In many cities trains are a widely used form of transport that become less frequent and stop running past midnight, leaving the empty train waiting until the next morning. We propose to transform these trains into a place to sleep for travellers. To board the train travellers will buy a Sleeping Ticket on a smartphone app where they can find which destinations are available, the capacity, and the time schedule the train picks them up and drop them off. This low cost accommodation model adds diversity to the existing hotel typologies available in most inner city locations.

At night time the Sleeping Train will pick up the travellers from their desired train station where they will transform the seats into beds by sliding them across to join. The cushion folds down to provide a larger and clean sleeping area. Pulling up panels hidden in the backrest forms individual compartments that creates privacy and a sense of security. Throughout the evening a receptionist is stationed in the locomotive that will manage the hotel. The next morning the Sleeping Train drops the passengers off at their desired train station giving the travellers flexible locations at affordable rates. They store their belongings in the lockers provided at the train station and begin their day exploring the city. The train then transforms back to its usual form and continues to function as per usual.

This model uses existing train networks within a single city that can be adapted to all different places, train timetables and infrastructure. As our cities are expanding at an unprecedented rate, spaces within cities are becoming more and more valuable. With our rapidly increasing digitalised world, the Sleeping Train allows travellers to take advantage of good locations with the single touch on a smartphone.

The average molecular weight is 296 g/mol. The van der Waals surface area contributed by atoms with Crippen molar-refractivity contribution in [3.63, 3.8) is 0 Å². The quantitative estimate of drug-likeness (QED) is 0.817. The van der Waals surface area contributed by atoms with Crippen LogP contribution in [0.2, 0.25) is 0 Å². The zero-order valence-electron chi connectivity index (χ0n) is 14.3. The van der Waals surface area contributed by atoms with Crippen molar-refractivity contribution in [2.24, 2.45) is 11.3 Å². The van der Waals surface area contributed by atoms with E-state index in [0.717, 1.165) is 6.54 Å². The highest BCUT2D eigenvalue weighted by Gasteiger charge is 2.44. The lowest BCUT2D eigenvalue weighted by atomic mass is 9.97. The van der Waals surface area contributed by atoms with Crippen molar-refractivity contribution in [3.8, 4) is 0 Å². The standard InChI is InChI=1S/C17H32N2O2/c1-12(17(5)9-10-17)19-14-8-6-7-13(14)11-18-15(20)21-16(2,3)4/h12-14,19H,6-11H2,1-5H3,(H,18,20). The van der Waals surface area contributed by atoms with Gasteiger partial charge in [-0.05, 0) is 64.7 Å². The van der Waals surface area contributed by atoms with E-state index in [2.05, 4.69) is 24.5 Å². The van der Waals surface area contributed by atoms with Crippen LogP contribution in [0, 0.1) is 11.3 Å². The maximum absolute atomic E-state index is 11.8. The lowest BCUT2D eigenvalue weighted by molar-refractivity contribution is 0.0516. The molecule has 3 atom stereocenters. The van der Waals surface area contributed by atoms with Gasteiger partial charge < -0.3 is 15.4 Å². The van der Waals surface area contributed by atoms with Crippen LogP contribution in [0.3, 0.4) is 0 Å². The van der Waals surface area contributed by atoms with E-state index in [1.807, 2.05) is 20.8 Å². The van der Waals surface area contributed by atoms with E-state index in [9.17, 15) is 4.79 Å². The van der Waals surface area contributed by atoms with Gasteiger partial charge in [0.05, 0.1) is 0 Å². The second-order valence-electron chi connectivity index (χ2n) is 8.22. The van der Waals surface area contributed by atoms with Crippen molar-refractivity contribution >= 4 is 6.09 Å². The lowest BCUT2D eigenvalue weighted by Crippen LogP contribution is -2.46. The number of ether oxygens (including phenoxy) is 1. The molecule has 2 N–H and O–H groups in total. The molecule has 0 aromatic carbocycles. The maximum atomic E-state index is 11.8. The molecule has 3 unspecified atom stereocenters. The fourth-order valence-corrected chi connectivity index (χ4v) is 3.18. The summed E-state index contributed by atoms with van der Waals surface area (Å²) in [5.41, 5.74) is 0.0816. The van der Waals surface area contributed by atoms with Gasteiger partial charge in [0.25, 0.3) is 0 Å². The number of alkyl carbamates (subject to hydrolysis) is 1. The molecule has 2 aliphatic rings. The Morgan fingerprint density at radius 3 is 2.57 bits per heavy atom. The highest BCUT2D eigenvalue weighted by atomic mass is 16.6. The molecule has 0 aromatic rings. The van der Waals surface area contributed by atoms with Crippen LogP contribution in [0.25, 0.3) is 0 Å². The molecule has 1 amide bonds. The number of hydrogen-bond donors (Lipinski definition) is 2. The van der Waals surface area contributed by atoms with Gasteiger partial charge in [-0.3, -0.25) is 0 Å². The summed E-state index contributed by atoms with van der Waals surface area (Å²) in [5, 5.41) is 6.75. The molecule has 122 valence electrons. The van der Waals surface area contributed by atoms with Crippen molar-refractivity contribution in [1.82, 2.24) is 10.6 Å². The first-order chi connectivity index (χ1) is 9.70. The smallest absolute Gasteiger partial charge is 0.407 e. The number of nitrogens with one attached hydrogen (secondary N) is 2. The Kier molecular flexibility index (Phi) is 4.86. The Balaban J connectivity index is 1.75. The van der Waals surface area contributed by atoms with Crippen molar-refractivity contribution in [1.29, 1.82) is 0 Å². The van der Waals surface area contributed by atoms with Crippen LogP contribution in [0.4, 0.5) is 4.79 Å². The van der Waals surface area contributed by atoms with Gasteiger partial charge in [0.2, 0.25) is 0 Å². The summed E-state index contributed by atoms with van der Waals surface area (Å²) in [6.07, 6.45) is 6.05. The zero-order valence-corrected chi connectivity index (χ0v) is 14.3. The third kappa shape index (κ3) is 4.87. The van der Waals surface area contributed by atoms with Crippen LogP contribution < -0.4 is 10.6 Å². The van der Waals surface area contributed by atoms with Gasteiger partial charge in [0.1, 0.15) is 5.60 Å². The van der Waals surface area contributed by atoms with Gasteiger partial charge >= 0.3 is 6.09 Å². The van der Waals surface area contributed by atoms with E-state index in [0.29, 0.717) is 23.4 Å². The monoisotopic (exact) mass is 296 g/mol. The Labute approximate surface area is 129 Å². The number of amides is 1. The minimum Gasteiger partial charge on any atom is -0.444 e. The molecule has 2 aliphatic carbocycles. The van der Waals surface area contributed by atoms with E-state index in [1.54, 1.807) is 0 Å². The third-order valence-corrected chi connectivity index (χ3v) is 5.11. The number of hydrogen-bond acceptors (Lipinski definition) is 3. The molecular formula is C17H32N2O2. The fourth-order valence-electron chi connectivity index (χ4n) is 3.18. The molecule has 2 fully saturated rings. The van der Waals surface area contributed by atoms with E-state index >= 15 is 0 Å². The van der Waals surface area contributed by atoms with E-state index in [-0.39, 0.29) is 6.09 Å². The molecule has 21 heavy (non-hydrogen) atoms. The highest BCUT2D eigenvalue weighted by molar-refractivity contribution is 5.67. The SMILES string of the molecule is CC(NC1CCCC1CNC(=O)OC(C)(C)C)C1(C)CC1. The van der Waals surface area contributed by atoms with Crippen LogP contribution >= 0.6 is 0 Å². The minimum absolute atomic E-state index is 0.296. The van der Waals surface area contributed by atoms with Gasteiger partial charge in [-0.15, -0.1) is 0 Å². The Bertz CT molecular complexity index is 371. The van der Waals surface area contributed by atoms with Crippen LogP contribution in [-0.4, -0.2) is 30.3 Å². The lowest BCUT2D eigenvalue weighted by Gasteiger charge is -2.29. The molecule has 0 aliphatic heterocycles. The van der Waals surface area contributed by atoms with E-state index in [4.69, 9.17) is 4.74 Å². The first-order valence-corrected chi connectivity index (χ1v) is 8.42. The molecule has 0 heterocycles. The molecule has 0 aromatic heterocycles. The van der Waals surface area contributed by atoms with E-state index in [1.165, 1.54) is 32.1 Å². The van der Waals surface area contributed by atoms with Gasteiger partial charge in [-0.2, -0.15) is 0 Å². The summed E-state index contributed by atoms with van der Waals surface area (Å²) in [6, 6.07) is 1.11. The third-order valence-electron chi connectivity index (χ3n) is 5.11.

Dreaming on water

TEAM: Luka Bader, Mariona Massons – ETSAB

The human being has colonized most of the land, however; the sea remains untouched. Rethinking the idea of the conventional hotel, our proposal aims to place it on the water and provide an escape from the civilization, as we know it nowadays.

The room covers all necessities; it can be independent and could be moved from one place to another, it has a fully equipped bathroom and a bed with views both on the water and sky. By sitting on the water, the kind of relaxation you get when rocked by the waves is achieved. A deck circles the room and allows visual connection to the surroundings and the sky.

We envision a self-suficient pod that takes advantage of currents and sunrays in order to generate energy. We combine current powered tentacles, tidal powered turbines and solar panels.

Booking a hotel room does not have to be boring, it can be a magical experience where you fall asleep to the sound of the waves while looking at the stars, but from the comfort of your bed.

Sleep at height

TEAM: Bowie Chan, Bob Cheng – The University Of Hong Kong

Have you ever dreamed of a night floating in the sky? In this project, we propose an alternative hotel made over from the gondola, which is literally hanged in the sky upon the city.

The inspiration of the design comes from an element commonly found in modern skyscrapers – the building maintenance units (BMU).